The young dog wagged his tail cheerfully as he bounded out of the car and into the training room. The owner hurried to catch up. Her bandaged wrist made it impossible for her to keep a secure grip on the leash. The young dog raced around the room, regularly jumping up on her and then dashing off to explore everything. Her constant calls to come, to sit, to behave, were ignored. Clear communication did not exist!
Dogs and humans learn and communicate in very different ways. Dogs respond to physical cues. Puppies carefully watch older pack members and copy their postures and behaviours. They learn through observation and experimentation. Humans rely on language to express their feelings and needs. A bridge is required to connect the canine with the human. Effective training links the natural learning strategies of the canine culture with a language based system more suited to human expression.
Communicating our requests to our dogs is best approached by using physical prompts, and connecting these prompts to simple language cues. Let's examine this connection when teaching the sit.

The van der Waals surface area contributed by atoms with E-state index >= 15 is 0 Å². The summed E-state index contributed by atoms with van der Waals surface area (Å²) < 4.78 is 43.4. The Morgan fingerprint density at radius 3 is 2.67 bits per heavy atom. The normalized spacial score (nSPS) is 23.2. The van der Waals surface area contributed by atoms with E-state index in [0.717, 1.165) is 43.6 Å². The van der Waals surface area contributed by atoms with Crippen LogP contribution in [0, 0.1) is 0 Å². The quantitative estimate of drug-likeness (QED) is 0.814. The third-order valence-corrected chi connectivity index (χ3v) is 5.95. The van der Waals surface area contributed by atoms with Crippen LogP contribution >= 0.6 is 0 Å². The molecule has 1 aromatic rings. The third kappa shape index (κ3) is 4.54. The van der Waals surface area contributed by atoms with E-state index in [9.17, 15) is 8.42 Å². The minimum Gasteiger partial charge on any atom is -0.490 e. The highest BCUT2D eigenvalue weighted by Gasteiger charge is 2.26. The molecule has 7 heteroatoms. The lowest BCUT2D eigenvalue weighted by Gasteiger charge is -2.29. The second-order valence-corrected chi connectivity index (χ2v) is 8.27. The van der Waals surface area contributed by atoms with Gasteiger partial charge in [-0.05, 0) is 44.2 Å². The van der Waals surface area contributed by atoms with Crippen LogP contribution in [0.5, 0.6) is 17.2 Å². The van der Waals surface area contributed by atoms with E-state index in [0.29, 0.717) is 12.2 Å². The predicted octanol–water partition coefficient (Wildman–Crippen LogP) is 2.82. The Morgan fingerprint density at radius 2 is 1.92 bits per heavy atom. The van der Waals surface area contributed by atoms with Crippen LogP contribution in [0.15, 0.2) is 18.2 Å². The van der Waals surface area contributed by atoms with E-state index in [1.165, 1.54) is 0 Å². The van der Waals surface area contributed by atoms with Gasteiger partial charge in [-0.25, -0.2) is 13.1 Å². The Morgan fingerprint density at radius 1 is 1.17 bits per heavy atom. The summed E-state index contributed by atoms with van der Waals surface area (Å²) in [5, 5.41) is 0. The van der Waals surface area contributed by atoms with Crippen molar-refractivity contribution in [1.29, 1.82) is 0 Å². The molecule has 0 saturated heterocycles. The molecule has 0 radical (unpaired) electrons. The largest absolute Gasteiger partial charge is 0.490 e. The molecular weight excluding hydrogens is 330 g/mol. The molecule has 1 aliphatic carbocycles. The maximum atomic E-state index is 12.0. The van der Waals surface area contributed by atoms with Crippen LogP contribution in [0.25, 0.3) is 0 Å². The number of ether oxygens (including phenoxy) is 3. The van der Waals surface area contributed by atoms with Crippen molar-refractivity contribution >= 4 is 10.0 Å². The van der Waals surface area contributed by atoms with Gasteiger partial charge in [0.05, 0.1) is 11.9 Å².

With the dog beside us we say, "Sit" as we move a treat into position slightly over the dog's head. When the head lifts to receive the treat, the rear touches the floor into a sit posture. We say, "Good Sit" and give the dog the treat. Repeating this simple exercise many times connects the word with the posture.
When the dog demonstrates an understanding of new obedience words like "Sit", "Down", or "Come" using food treats, we then command them to display these postures without treats. In a natural setting, adult pack members use a growl, or a bump, or other physical cues to cause junior pack members to display a posture, or to act in a certain way. These physical corrections are very subtle and are expressed at the minimum level required to get their pack mates to respond appropriately.
We can use this natural learning strategy to teach our dogs to be obedient without treats. After much repetition, we command, "Sit". If our dog immediately sits, we provide verbal praise. If the dog is slow or reluctant, we "pop the leash" or give the dog a pinch. This physical cue will cause the dog to sit. We say, "Good Sit" and stroke the dog, letting it know we are pleased with its acceptance of our leadership.
By connecting canine learning styles, and simple human verbal commands, we can talk to our dogs in a language they can understand and accept. Teach your dogs with patience and understanding. Guide them with clear directions. Be the leader your dog can respect and obey.Noel Pepin -- Noel Pepin Canine Behaviour Specialists